Dig if you will the picture: two people engaged in a kiss. Prince sang about "curious poses," but new research suggests that most of us may strike similar poses, leaning to the right instead of the left when kissing the lips of our partners. Researchers at the University of Bath and in Bangladesh report in the journal Scientific Reports that more than two-thirds of so-called kiss "initiators" and kiss "recipients" in their study leaned their heads to the right, with a person's handedness predicting which way the initiator went. That didn't hold for the recipients, however, who preferred to match the direction of the head leaning toward them and avoid what was described as discomfort when heads were mirrored.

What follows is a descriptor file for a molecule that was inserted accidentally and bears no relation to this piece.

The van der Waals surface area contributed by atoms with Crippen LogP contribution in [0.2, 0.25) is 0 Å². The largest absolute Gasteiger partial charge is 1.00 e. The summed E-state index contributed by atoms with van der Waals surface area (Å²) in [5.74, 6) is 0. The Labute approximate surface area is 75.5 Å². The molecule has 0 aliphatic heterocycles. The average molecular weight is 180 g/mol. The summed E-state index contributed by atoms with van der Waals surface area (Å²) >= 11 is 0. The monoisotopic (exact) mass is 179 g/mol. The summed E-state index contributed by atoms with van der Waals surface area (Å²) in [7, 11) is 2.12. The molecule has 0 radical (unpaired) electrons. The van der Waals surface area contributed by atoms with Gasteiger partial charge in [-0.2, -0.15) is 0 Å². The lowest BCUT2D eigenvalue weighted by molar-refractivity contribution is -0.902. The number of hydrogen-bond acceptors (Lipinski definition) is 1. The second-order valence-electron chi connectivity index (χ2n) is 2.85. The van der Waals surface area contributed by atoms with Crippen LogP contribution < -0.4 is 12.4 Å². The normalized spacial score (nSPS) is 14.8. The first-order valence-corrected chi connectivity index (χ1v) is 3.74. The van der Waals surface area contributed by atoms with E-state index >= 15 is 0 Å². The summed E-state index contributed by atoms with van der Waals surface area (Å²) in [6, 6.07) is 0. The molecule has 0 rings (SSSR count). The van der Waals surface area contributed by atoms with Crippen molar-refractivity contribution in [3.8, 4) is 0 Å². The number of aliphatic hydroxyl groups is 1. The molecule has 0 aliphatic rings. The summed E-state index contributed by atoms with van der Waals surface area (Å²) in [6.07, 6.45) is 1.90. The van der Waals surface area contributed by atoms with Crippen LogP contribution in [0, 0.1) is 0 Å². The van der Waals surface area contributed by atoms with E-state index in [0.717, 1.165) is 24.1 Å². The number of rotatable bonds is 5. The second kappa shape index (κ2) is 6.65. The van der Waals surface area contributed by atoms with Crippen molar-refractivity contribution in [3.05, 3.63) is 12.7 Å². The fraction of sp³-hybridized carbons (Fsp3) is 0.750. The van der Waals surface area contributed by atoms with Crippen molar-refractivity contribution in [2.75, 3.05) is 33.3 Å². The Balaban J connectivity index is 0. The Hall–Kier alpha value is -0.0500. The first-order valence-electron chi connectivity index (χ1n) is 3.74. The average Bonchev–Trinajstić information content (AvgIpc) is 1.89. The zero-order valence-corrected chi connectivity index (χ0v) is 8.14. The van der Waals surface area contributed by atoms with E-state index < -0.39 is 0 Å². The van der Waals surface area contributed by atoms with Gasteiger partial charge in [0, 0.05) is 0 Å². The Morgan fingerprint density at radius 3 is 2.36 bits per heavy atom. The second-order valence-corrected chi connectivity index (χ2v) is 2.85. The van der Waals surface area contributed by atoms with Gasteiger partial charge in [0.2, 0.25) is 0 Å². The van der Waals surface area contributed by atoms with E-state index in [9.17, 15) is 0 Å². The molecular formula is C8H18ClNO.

For this study, researchers looked at 48 married couples in Bangladesh, where kissing is rarely done in public or on screen, who reported on kissing in the privacy of their own homes. The findings are similar to those found in previous studies in Western countries, where kissing is often more public—suggesting the reason may be innate instead of cultural. The results suggest that kissing is determined by how the brain assigns tasks to its left and right hemispheres, with certain tasks playing out in the left, more emotion-based half of the brain, reports the Guardian. Hormone levels like testosterone may be unevenly distributed as well, spurring a right-leaning bias. Phys.org notes that men initiate kisses 15 times more frequently than women, and that this tendency to lean to the right could have wider implications for cognitive science and neuroscience. (Why do humans kiss, anyway?)